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GDC 2011: Perfecting The Free-To-Play  Battlefield Heroes
GDC 2011: Perfecting The Free-To-Play Battlefield Heroes
March 4, 2011 | By Christian Nutt




Ben Cousins, general manager of EA's free-to-play Easy studio in Stockholm outlined the team's experiences launching, tuning, and succeeding with the company's first non-casual free-to-play game, Battlefield Heroes, at a GDC 2011 presentation today.

The experiences gained from Heroes have driven the team to launch Battlefield: Play 4 Free, which is going live in four weeks. Easy operates as its own publisher, with community, marketing, and more functions handled in-house, allowing it to operate almost independently.

Battlefield Heroes started as a project at EA's DICE studio in 2007, and in late 2008 spun out as a new business unit.

In December 2009, however, there was an uproar about the change in the function of the game's economy -- a huge forum campaign, a deluge of email, and plenty of negative news stories.

Says Cousins, "It looked like, according to our forum posters, business blogs, email, etc... The game was obviously going to die. How come Easy still exists, and how come they are launching Battlefield: Play 4 Free?"

BFH launched without the ability to buy more advantageous weapons, despite the team consulting with Neowiz, a Korean F2P company EA part-owns. Cousins attributed this to a number of factors, including the team being made of western game designers with certain expectations about what players would like; negative press garnered from a mistaken text string in Battlefield Bad Company which implied weapon sales; and assumptions about cultural differences.

Promises Cousins made about a supposed lack of in-game weapon sales "are still on YouTube and come back to haunt me until this day," he says.


The game launched in June 2009, and July 2009 was biggest month to date for user volume. However, after launch, the team faced a "really big problem ... it was clear we weren't making anywhere near as much money as we forecasted."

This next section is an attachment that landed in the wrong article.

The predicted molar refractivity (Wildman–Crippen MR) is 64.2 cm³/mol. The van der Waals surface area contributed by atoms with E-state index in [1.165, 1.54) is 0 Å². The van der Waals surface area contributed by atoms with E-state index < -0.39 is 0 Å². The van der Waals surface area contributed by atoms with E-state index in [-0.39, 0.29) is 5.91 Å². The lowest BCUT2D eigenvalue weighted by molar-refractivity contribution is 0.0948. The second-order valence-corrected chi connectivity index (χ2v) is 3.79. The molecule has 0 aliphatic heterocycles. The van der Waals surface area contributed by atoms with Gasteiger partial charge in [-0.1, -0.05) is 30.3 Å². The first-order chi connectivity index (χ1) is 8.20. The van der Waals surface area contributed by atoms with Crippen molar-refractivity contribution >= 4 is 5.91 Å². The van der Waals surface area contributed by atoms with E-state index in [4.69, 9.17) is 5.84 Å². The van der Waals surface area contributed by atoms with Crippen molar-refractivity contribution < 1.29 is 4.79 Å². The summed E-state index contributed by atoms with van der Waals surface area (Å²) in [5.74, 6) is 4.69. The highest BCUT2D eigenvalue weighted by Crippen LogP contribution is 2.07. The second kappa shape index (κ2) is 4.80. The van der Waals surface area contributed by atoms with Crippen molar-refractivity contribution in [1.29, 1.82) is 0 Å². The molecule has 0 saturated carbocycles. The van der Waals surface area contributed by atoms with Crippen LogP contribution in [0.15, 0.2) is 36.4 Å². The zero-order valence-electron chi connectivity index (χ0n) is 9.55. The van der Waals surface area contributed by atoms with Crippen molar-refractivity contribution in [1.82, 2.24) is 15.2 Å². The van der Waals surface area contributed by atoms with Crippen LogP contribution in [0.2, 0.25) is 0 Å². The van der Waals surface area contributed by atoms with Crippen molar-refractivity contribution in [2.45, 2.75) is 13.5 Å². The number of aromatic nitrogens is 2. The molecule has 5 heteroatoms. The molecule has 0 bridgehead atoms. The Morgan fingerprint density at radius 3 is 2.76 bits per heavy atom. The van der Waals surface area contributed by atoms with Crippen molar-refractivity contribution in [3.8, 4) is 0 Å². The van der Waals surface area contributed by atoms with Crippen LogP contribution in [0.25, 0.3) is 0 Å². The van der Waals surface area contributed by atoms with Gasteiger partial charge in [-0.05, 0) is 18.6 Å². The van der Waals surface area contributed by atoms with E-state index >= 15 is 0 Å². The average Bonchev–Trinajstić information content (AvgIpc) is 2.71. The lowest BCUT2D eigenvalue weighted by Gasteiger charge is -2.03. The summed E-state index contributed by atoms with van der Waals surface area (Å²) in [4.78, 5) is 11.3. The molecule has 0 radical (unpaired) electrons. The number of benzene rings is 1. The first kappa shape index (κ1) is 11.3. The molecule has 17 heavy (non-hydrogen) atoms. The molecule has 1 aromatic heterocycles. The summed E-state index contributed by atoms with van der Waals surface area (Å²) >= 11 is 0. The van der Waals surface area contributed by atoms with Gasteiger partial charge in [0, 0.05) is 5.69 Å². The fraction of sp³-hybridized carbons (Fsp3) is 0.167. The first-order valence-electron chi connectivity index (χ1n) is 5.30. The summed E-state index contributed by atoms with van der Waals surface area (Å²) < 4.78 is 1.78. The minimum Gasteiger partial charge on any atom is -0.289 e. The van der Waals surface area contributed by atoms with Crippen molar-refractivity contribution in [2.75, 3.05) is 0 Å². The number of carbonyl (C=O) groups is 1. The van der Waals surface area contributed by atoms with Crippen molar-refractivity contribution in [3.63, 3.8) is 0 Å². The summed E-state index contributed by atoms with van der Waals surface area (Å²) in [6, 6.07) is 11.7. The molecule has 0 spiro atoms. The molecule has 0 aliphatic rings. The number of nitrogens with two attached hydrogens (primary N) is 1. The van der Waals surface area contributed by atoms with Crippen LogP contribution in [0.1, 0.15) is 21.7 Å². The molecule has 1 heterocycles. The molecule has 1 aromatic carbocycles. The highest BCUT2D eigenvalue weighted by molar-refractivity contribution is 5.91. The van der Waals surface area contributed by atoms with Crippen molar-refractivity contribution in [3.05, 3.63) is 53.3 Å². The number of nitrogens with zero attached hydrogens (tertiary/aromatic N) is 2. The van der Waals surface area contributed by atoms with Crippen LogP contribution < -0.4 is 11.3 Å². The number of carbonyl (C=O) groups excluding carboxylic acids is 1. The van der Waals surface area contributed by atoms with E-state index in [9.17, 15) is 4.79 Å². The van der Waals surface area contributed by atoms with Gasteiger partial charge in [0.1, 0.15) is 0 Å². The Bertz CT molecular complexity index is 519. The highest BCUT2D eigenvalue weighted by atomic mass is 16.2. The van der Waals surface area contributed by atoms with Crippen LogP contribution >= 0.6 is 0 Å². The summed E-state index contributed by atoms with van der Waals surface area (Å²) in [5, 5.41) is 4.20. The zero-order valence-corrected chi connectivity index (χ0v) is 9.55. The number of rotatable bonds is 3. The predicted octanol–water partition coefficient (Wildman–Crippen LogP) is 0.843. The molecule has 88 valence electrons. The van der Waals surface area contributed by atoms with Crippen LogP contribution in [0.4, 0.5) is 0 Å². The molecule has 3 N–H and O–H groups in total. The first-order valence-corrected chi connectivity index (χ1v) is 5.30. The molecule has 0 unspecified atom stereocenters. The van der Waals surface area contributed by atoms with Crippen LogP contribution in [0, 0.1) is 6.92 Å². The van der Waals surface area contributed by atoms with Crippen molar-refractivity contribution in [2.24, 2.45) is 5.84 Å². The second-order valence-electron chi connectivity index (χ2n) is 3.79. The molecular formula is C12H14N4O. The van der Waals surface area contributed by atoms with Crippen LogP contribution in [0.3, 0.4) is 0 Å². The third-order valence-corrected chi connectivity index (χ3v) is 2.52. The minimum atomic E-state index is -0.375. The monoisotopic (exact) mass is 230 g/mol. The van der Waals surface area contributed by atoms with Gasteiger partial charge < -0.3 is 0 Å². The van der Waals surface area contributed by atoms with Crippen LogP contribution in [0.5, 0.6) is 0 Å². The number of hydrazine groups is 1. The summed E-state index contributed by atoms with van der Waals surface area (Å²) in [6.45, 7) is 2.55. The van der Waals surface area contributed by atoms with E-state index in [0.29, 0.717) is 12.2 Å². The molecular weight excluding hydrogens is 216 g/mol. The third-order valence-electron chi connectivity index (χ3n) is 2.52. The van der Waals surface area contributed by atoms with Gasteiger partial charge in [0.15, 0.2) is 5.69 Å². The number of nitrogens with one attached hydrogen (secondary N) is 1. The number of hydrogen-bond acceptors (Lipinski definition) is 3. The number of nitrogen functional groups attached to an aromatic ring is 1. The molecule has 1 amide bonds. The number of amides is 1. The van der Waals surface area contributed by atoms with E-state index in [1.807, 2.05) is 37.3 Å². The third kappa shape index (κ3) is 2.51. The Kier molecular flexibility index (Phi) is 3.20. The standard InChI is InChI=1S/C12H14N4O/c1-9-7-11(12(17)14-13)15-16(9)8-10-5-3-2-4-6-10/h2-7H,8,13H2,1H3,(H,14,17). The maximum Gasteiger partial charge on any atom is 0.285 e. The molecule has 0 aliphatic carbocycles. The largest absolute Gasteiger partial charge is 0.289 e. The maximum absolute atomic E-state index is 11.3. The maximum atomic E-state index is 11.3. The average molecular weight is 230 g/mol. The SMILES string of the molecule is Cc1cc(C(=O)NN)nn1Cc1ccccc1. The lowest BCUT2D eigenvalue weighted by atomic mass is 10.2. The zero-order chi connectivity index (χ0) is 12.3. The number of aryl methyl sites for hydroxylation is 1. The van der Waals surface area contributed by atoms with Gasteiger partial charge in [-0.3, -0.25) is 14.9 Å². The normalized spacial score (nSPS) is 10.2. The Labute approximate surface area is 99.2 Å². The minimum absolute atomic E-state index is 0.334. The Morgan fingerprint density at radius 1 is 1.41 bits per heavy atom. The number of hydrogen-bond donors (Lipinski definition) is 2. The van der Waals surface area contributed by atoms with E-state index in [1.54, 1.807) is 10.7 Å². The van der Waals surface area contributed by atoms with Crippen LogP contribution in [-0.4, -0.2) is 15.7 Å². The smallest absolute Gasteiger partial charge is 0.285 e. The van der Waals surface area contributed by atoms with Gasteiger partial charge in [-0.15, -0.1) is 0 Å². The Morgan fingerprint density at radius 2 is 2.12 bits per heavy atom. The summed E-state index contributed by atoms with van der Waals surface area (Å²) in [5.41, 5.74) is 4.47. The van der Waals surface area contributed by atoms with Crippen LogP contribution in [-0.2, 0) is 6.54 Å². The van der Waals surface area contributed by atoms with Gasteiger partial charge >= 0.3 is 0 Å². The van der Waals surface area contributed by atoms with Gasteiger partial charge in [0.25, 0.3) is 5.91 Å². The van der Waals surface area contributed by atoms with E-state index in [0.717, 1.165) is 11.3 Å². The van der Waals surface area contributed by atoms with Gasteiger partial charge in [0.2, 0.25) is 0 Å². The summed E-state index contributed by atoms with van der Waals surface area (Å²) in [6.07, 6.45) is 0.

Average revenue per user (ARPU) was targeted at 50 cents, but the real return was 25 cents in the first month. "We'd used Korean benchmarks and were even a little conservative."

The team identified four key performance indicators -- monthly ARPU, monthly active users (MAU), monthly conversion rate, and average revenue per paying user (ARPPU). 
In the July 2009 KPIs, ARPPU was $20.25, but the conversion rate was a mere 1.29 percent. "Conversion rate was the issue -- clearly failing one on of the KPIs allowed us to really focus our work."

The team discovered a class of players it termed "'peacocks', who wanted to show off their clothes." They ran a survey to find out what players wanted to buy, and contrary to expectations, advantages in battle were high on the list. But the team still didn't feel comfortable implementing those, and they were added to the bottom of the backlog.

Change was slow; Cousins asked for more staff, but was told they would not be forthcoming until they made more money."The problem was that my bosses at EA didn't know if free-to-play would work in the Western world ... So they were reticent."

In November, Cousins said they were making progress, but still avoiding advantage items. But in early December, EA cut 1,500 developers across the company, which made the Easy team scared they would be cut too.

EA decided that the game was "too free," Cousins said; metrics showed that free currency earned through play allowed players to maintain multiple valid characters for totally free.